God gets straight to the point
Over the last few years, my husband and I have been battling ‘piercing-itis’ in our home with varying degrees of success. Piercing-itis, in case you don’t know, is where your teenager comes home with all sorts of bizarre ideas to stick bits of metal into their face, or elsewhere, because it looks ‘cool’.
In fact, they aren’t even really doing it because it looks cool, because in their more lucid moments, they know it looks gross. It’s more a fundamental urge of the yetzer hara in this generation, that is encouraging more and more people to mutilate themselves, tattoo themselves, God forbid, pierce their tongues…
Our girls are generally gentle souls, Baruch Hashem, so the main fight over piercings has been: lots of holes in the ears, and a hole in the nose.
Rivka Imenu’s nose ring
We managed to get the oldest one to take out her ‘helix’ (a piercing they do high up at the top of the ear, where it really hurts…) and her ‘spare’ stud, and we high-fived ourselves for half a year that she only had normal holes in her ears. But then, the yetzer struck again, and she came back six months ago with a hole through her nose.
“Rivka Imenu had a nezem (nose ring)!”
she explained emphatically in her own defense. If it was good enough for a matriarch, it was good enough for her.
My husband and I decided to accept the nose hole with reasonably good grace, and to pray the piercing madness would pass soon. It kind of did – onto the youngest daughter, who also tried to get a helix done last year, probably just to annoy us.
Thankfully, it stayed permanently infected for five months straight, and when it started sprouting weird looking black hairs too, she was persuaded at that point to ditch it. Baruch Hashem, the black infected bump and its mutant attendant hairs disappeared, and we breathed a sigh of relief.
Piercing-itis is infectious
But the trouble with piercing-itis is that it’s both recurrent, and infectious.
So yesterday night, after going out with some friends infected with piercing-itis, the youngest showed up with two helixes. Me and my husband were severely unimpressed, but we’ve learned that if you make kids feel too bad about this stuff, they just go out and pierce even more parts of themselves. So we grimaced, and gave her a hug, and decided to up the praying again.
This morning, I got a phone call from that kid’s school: she’d had some bizarre accident with the spring of a ballpoint pen, and she now had a long, spiral bit of metal sticking out of her thumb that none of the school nurses or local clinic could remove.
The link with the bits of metal in her ear was so obvious, at least to us.
Serious teshuva mode
I went to get her from school, where the teacher gave instructions to take her to Shaarei Tzedek, as the teacher had whatsapped the bizarre injury to an expert doctor, and the doctor told her only a hospital could deal with it properly.
Now, I happen to hate doctors. When Rabbenu says that doctors are dealing with the jobs outsourced by the Angel of Death, I happen to believe he’s not joking. So, we got the kid home, and we went into serious teshuva mode. Because, as I explained to the kid, God was behind the injury, and if we could figure out why God had done it, and what teshuva may be required, that would go a long way to solving the problem as easily as possible.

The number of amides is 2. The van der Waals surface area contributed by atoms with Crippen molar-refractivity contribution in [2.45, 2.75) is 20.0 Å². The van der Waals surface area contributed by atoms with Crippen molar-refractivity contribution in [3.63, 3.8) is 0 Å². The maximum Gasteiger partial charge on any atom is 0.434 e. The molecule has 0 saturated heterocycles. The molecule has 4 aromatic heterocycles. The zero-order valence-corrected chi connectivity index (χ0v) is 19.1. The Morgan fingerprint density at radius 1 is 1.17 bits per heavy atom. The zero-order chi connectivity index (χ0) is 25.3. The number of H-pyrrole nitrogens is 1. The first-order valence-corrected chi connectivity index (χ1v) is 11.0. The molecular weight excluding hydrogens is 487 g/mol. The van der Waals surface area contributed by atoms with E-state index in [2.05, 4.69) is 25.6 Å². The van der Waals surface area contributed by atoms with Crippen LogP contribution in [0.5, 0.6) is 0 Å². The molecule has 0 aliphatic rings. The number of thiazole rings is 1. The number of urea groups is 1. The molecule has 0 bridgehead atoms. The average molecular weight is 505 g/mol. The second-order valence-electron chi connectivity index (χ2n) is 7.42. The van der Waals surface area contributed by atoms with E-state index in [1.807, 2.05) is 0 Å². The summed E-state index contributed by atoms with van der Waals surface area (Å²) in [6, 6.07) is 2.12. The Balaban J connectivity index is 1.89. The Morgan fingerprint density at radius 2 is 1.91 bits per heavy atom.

After a few seconds, the penny dropped, and the kid apologized for getting the holes done.
I was so impressed with her.
But there was still more to do, like paying a small pidyon nefesh via the Ravberland.com website, as Rabbenu teaches that once a pidyon nefesh has been paid, any form of healing or medicine can cure the problem. (Although clearly, massive health issues require much bigger amounts.)
With that done, I next dripped some helichrysum essential oil on the wound – which I have to say is the nearest I’ve come to discovering magic. Helichrysum prevents swelling and also heals bones and bruises in miraculous fashion, as well as being a natural antiseptic. Like I said, magic. So I dripped that on, then had the kid soak her thumb and the protruding spring in a bowl of hot water, with some bicarb of soda sprinkled in.
While we were waiting, I read the pidyon nefesh prayer from the Garden of Healing book by Rav Shalom Arush too, then I danced around the kitchen for 10 minutes, clapping my hands to sweeten the judgements.
Could be I’m crazy…
“Ima, all our friends think that you’re crazy,”
my kid observed.
What can I do? Sometimes, the friends are right.
So then, it was crunch time. Could we get the spring out ourselves, or would we have to take her for a ‘minor operation’ at A+E? My brave husband figured out how the spring was wound in, and my brave daughter let him try to move it – and whaddya know? That thing popped right out of her hand, without even causing her a lot of pain!
A miracle! An open miracle!
The kid’s teacher phoned up later, to find out how the ‘operation’ had gone – and was stunned to hear about the whole baking soda / helichrysum / pidyon nefesh thing.
What, no blood? No massive bandage? No antibiotics?
Later on, my kid said to me:
“Ima, why do we have so miracles in our family?”
And I told her straight: Because we believe they can happen, and because we try to follow the advice of Rabbenu.
And if it can work for us, and our bizarre injuries, it can work for anyone else too.
Charity, teshuva and prayer really do cancel the evil decree.
You can read more of Rivka’s musings on her blog: https://rivkalevy.com/